🎃 Stock up now for Sober October!
by Erin Bates November 15, 2020
There’s nothing better than enjoying a cold, refreshing beverage after a sweaty workout or long hike. Whether you’re an outdoor adventurer, runner, cyclist, or anything in between, having a post-run or post-ride beer is usually something social that everyone looks forward to. But how does drinking a beer afterwards effect your recovery? Let’s explore what we know so far.
There are a number of downsides to consuming any form of alcohol after hard exercise. One issue is that of inflammation. When exercising, muscle cells begin to breakdown, which leads to inflammation as your body begins to repair any cellular damage through protein synthesis. However, by adding alcohol into the mix, you are only further adding to inflammation. One study found that alcohol contributes to inflammation throughout the body including the gut, which can impair proper functioning. By adding inflammation on top of more inflammation, your body is working in overdrive to mediate any negative effects.
Alcohol also acts as a diuretic, meaning it dehydrates you by forcing fluids out of your body. Staying hydrated, especially after a workout, is crucial to recovery. As your muscles begin to repair themselves through synthesis, they need to be hydrated in order to make the process efficient and effective. If your muscles aren’t properly hydrated, your workout and muscle recovery can be hampered.
Another smaller study found that alcohol intake impacts myofibrillar protein synthesis, which is that driving force behind repairing damaged muscles from exercise. Participants in this study either drank a protein shake, alcohol or both. Researchers found that muscle recovery was most negatively impacted by those that consumed alcohol.
As you can see, alcohol can impact inflammation, hydration and recovery after a workout. All in all, alcohol is a toxin, and your body will prioritize breaking down that toxin before it starts healing your body. When it comes to recovery, a traditional alcoholic beer might not be the best choice.
While having a cold, carbonated beer after a hard workout might sound appealing, the effects of alcohol are likely not worth it. The good news is there is a better option when it comes to workout recovery- non alcoholic beer. You’re able to still enjoy the same great taste, but without the negative impacts of alcohol. But that’s not all- non alcoholic beer actually contains ingredients that will benefit your post-workout recovery. How, you ask?
Firstly, beer contains many polyphenols and antioxidants (coming from the wheat, barley and hops) that greatly reduce the inflammation that your body is dealing with. This study deals with the nitty gritty in how polyphenols work and their numerous positive impacts on the body. There is also considerable evidence (see previous link) that these same polyphenols and antioxidants help in boosting the immune system, especially in the upper respiratory tract, which can be an advantage for endurance athletes.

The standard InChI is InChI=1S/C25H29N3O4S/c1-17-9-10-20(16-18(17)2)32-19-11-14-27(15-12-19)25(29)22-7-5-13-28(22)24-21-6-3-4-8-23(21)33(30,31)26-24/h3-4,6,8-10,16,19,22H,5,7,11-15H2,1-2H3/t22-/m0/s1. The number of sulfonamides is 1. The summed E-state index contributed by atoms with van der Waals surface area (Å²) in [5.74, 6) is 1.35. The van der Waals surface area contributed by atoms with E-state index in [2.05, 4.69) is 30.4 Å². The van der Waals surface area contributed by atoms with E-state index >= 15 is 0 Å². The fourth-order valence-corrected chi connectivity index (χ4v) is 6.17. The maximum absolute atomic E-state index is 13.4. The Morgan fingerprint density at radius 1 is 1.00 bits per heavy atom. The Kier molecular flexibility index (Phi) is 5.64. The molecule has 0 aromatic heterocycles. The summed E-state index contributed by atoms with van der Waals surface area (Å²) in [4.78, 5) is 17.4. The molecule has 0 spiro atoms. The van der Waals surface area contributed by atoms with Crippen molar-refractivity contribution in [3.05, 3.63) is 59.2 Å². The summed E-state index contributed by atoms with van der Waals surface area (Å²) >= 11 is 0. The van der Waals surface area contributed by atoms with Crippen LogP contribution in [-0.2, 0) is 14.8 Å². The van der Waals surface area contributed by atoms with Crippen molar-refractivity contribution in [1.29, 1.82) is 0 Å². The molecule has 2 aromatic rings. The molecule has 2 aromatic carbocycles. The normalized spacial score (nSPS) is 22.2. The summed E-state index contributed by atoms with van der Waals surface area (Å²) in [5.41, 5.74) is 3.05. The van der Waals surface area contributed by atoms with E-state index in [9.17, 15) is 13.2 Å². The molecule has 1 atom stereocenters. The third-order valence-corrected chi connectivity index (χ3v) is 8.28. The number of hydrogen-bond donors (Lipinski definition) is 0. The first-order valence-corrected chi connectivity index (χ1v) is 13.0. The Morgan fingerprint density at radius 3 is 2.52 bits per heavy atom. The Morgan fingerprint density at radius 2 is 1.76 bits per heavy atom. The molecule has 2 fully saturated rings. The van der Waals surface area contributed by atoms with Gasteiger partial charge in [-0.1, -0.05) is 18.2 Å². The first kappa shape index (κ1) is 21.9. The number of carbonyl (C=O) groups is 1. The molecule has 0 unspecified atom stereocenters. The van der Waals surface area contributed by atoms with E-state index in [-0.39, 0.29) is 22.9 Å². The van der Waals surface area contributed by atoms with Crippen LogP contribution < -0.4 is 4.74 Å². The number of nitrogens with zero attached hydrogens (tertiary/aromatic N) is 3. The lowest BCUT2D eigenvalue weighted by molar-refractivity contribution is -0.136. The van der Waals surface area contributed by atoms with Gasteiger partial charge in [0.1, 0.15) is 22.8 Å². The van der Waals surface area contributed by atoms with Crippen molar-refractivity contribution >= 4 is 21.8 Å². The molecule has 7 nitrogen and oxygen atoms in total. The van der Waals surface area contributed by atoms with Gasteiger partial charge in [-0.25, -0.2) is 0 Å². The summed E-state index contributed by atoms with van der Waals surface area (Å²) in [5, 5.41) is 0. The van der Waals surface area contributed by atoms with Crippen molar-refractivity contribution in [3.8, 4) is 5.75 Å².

Non alcoholic beer also helps you with rehydration right away, since there is no alcohol to act as a diuretic. Another important factor in rehydration is electrolytes, as recovery will only be successful if electrolytes lost in sweat are replenished in the body.
In one study, researchers found that drinking NA beer before exercise could help maintain electrolyte balance, and another study found that endurance runners given NA beer after racing had significantly less inflammation and fewer upper respiratory infections than the placebo group.
One important thing to note about NA beer is the calorie difference versus its alcoholic counterpart. While regular beer usually contains an average of 200 calories per serving, NA beer typically contains less than 100 or even 50 calories per serving. NA beer offers a healthier option so you don’t have to compromise your hard workout for a tasty beverage.
So, do athletes really use non alcoholic beer for recovery? You bet- and it might be more common than you think. The German olympic team made headlines in 2018 after the New York Times reported how popular the drink is among athletes and Germans alike (even the doctor for the German Olympic ski team has stated that nearly all of his athletes drink NA beer during training).
But it’s not just German Olympians indulging in non alcoholic beer- Heineken 0.0 launched their campaign with a cheeky commercial of a woman drinking one at the gym, and Budweiser collaborated with former NBA star Dwayne Wade to launch their alcohol-free line. There’s even Athletic Brewing, whose main fanbase is that of athletes around the country- including professional football player JJ Watt. This rise in popularity among athletes will only grow as NA beers gain more notoriety.
Here at Grüvi, we’ve worked to foster relationships in our community with a number of athletes, so we decided to ask them about their own experience with drinking non alcoholic beer for recovery:
With new research and testimony from numerous athletes, non alcoholic beer is trending among fitness communities now more than ever. With its ability to provide hydration & electrolytes with few calories, non alcoholic beer is one of the best options for a post workout recovery. See for yourself how NA beer could help after your own intense workout!